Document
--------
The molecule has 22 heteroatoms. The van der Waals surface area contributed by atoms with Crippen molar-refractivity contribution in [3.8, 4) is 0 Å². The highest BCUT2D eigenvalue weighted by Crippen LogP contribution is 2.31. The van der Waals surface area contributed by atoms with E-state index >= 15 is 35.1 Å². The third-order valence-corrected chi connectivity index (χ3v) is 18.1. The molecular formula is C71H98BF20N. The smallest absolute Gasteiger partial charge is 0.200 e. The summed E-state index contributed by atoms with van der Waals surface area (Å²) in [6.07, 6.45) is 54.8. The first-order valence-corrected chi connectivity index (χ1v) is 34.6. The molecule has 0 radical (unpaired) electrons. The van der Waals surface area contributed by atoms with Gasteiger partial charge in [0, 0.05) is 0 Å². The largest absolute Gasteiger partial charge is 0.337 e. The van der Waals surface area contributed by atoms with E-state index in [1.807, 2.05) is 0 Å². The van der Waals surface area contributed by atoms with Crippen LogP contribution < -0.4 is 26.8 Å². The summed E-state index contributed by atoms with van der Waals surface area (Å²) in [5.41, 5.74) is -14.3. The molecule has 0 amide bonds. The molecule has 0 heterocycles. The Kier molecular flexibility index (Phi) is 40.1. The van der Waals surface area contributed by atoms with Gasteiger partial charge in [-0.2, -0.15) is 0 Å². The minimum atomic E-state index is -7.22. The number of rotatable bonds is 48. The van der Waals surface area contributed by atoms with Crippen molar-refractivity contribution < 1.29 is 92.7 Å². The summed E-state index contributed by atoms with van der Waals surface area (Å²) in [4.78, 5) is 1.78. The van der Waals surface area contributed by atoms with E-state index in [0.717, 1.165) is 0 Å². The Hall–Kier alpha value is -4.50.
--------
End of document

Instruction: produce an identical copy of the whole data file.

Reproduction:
The molecule has 22 heteroatoms. The van der Waals surface area contributed by atoms with Crippen molar-refractivity contribution in [3.8, 4) is 0 Å². The highest BCUT2D eigenvalue weighted by Crippen LogP contribution is 2.31. The van der Waals surface area contributed by atoms with E-state index >= 15 is 35.1 Å². The third-order valence-corrected chi connectivity index (χ3v) is 18.1. The molecular formula is C71H98BF20N. The smallest absolute Gasteiger partial charge is 0.200 e. The summed E-state index contributed by atoms with van der Waals surface area (Å²) in [6.07, 6.45) is 54.8. The first-order valence-corrected chi connectivity index (χ1v) is 34.6. The molecule has 0 radical (unpaired) electrons. The van der Waals surface area contributed by atoms with Gasteiger partial charge in [0, 0.05) is 0 Å². The largest absolute Gasteiger partial charge is 0.337 e. The van der Waals surface area contributed by atoms with E-state index in [1.807, 2.05) is 0 Å². The van der Waals surface area contributed by atoms with Crippen LogP contribution < -0.4 is 26.8 Å². The summed E-state index contributed by atoms with van der Waals surface area (Å²) in [5.41, 5.74) is -14.3. The molecule has 0 amide bonds. The molecule has 0 heterocycles. The Kier molecular flexibility index (Phi) is 40.1. The van der Waals surface area contributed by atoms with Gasteiger partial charge in [-0.2, -0.15) is 0 Å². The minimum atomic E-state index is -7.22. The number of rotatable bonds is 48. The van der Waals surface area contributed by atoms with Crippen molar-refractivity contribution < 1.29 is 92.7 Å². The summed E-state index contributed by atoms with van der Waals surface area (Å²) in [4.78, 5) is 1.78. The van der Waals surface area contributed by atoms with E-state index in [0.717, 1.165) is 0 Å². The Hall–Kier alpha value is -4.50.